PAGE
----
## Section: New Results

### Speech Analysis

Participants : Vahid Khanagha [correspondant] , Khalid Daoudi, Hussein Yahia, Oriol Pont.

Development of a GCI detection algorithm (Vahid Khanagha, Khalid Daoudi, Hussein Yahia). According to the aerodynamic theory of voicing, the excitation source for voiced speech sounds is represented as glottal pulses, which to a first approximation, can be considered to occur at discrete instants of time. This major excitation usually coincides with the Glottal Closure Instants (the GCIs). The precise detection of GCIs has found many applications in speech technology: accurate estimation of vocal tract system, pitch marking of speech for pitch synchronous speech processing algorithms, conversion of pitch and duration of speech recordings, prosody modification and synthesis. We use the MMF for detection of these physically important instants. To do so, we study the correspondence of the Most Singular Manifold with the physical production mechanism of the speech signal and we show that this subset can be used for GCI detection. We show that, in clean speech, our algorithm has similar performance to recent methods and, in noisy speech, it significantly outperforms state-of-the-art methods. Indeed, as our algorithm is based on both time domain and inter-scale smoothings, it provides higher robustness against many types of noises. In the mean-time, the high geometrical resolution of singularity exponents prevents the accuracy to be compromised. Moreover, the algorithm extracts GCIs directly from the speech signal and does not rely on any model of the speech signal (such as the autoregressive model in linear predictive analysis). See figure 10 .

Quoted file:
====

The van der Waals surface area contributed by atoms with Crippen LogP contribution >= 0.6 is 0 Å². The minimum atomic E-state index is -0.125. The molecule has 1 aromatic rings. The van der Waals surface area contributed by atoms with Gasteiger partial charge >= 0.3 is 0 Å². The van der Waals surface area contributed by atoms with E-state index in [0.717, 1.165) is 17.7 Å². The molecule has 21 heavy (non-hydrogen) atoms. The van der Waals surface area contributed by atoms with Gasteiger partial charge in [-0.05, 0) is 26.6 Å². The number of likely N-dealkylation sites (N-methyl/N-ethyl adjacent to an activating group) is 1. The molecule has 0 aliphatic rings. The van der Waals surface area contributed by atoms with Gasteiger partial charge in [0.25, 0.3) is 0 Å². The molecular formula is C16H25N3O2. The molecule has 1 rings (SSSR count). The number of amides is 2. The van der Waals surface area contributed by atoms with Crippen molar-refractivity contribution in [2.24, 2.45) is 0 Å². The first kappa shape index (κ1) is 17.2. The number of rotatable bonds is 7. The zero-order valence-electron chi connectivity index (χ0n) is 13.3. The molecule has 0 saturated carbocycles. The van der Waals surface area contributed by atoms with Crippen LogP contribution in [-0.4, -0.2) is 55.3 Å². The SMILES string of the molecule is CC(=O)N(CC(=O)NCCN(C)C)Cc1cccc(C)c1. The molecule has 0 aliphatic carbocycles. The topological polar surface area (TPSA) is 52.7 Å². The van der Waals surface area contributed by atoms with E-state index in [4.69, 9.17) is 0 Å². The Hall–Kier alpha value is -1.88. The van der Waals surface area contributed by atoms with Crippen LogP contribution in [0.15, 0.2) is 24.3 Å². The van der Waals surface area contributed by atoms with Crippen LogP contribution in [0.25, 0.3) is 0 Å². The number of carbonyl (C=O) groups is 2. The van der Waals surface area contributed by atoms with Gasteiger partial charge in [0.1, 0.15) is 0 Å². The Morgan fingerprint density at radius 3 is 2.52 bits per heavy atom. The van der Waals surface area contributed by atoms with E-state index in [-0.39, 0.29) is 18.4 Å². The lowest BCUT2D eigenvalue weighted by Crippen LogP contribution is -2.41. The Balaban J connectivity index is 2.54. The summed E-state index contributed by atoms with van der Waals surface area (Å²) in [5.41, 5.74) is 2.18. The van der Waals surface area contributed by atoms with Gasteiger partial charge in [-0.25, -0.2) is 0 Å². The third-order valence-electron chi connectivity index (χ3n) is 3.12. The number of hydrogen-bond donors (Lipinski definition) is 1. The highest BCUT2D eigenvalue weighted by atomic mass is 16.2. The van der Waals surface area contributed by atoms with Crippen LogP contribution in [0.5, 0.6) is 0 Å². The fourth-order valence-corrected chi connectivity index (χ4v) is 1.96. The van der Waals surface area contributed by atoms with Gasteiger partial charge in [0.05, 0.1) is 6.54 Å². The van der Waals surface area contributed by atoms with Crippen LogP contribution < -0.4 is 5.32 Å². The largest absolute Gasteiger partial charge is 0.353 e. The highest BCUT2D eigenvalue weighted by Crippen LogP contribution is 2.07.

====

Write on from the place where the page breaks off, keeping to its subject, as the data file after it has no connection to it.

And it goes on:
**Figure 10.**Top: a voiced segment of the speech signal taken from KED database. Middle: the differenced Electro-Glotto-Graph signal which serves for extraction of reference GCI points. The peaks are marked with yellow circles as the reference GCIs. Bottom: singularity exponents are shown by black color and an auxiliary functional showing changes in DC level of exponents is shown in green. The local minima of singularity exponents within each positive half-period of the auxiliary functional are taken as GCIs.Development of an efficient algorithm for sparse Linear Prediction Analysis (Vahid Khanagha, Khalid Daoudi). We address the problem of sparse Linear Prediction (LP) analysis, which involves the estimation of vocal tract model such that the corresponding LP residuals are as sparse as possible: for voiced sounds, one desires the residual to be zero all the time, except for few impulses at GCIs. Sparse Linear Prediction Analysis (LPA) problem has recently got much scientific attention and its classical solutions suffer from computational and algorithmic complexties. We introduce a simple closed-form solution in this chapter which is based on the minimization of weighted ${l}_{2}$-norm of residuals. The weighting function plays the most important role in our solution in maintaining the sparsity of the resulting residuals. We use our MSM-based GCI detector to extract from the speech signal itself, the points having the potential of attaining largest norms of residuals and then we construct the weighting function such that the prediction error is relaxed on these points. Consequently, the weighted ${l}_{2}$-norm objective function can be efficiently minimized by the solution of normal equations of liner least squares problem. The choice of our MSM-based GCI detector is particularly justified, considering the fact that most of the successful GCI detection methods actually use LP residuals for their detection and hence, they cannot be used for constraining the LP problem. Our algorithm is completely independent of any model that might be assumed for speech signal. We will see that when compared to classical techniques, our simple algorithm provides better sparseness properties and does not suffer from usual instabilities. We also present an experiment to show how such sparse solution may result in more realistic estimates of the vocal tract by decoupling of the contributions of the excitation source from that of the vocal tract filter. See figure 11 .